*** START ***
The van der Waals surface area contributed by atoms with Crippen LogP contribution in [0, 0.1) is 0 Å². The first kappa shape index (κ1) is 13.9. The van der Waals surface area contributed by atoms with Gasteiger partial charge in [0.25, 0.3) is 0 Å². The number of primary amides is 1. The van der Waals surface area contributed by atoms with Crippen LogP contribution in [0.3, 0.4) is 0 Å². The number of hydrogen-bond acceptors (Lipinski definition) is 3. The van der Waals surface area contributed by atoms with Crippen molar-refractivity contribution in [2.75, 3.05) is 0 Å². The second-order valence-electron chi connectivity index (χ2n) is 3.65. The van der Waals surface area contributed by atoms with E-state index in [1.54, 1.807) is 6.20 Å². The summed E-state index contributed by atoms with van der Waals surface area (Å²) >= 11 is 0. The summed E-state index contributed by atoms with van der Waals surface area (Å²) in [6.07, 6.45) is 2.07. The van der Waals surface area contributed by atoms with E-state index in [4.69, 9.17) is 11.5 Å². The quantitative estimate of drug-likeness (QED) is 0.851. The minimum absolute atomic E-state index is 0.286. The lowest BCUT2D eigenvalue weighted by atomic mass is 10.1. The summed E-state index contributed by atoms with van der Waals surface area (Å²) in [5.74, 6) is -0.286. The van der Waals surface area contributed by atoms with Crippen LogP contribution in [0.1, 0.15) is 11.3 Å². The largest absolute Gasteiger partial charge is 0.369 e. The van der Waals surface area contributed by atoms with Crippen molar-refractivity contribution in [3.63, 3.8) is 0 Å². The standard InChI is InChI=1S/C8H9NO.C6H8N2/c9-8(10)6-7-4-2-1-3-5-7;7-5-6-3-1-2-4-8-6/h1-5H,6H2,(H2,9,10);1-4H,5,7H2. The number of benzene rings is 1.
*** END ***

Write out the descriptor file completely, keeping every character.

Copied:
The van der Waals surface area contributed by atoms with Crippen LogP contribution in [0, 0.1) is 0 Å². The first kappa shape index (κ1) is 13.9. The van der Waals surface area contributed by atoms with Gasteiger partial charge in [0.25, 0.3) is 0 Å². The number of primary amides is 1. The van der Waals surface area contributed by atoms with Crippen LogP contribution in [0.3, 0.4) is 0 Å². The number of hydrogen-bond acceptors (Lipinski definition) is 3. The van der Waals surface area contributed by atoms with Crippen molar-refractivity contribution in [2.75, 3.05) is 0 Å². The second-order valence-electron chi connectivity index (χ2n) is 3.65. The van der Waals surface area contributed by atoms with E-state index in [1.54, 1.807) is 6.20 Å². The summed E-state index contributed by atoms with van der Waals surface area (Å²) >= 11 is 0. The summed E-state index contributed by atoms with van der Waals surface area (Å²) in [6.07, 6.45) is 2.07. The van der Waals surface area contributed by atoms with E-state index in [4.69, 9.17) is 11.5 Å². The quantitative estimate of drug-likeness (QED) is 0.851. The minimum absolute atomic E-state index is 0.286. The lowest BCUT2D eigenvalue weighted by atomic mass is 10.1. The summed E-state index contributed by atoms with van der Waals surface area (Å²) in [5.74, 6) is -0.286. The van der Waals surface area contributed by atoms with Crippen LogP contribution in [0.1, 0.15) is 11.3 Å². The largest absolute Gasteiger partial charge is 0.369 e. The van der Waals surface area contributed by atoms with Crippen molar-refractivity contribution in [3.63, 3.8) is 0 Å². The standard InChI is InChI=1S/C8H9NO.C6H8N2/c9-8(10)6-7-4-2-1-3-5-7;7-5-6-3-1-2-4-8-6/h1-5H,6H2,(H2,9,10);1-4H,5,7H2. The number of benzene rings is 1.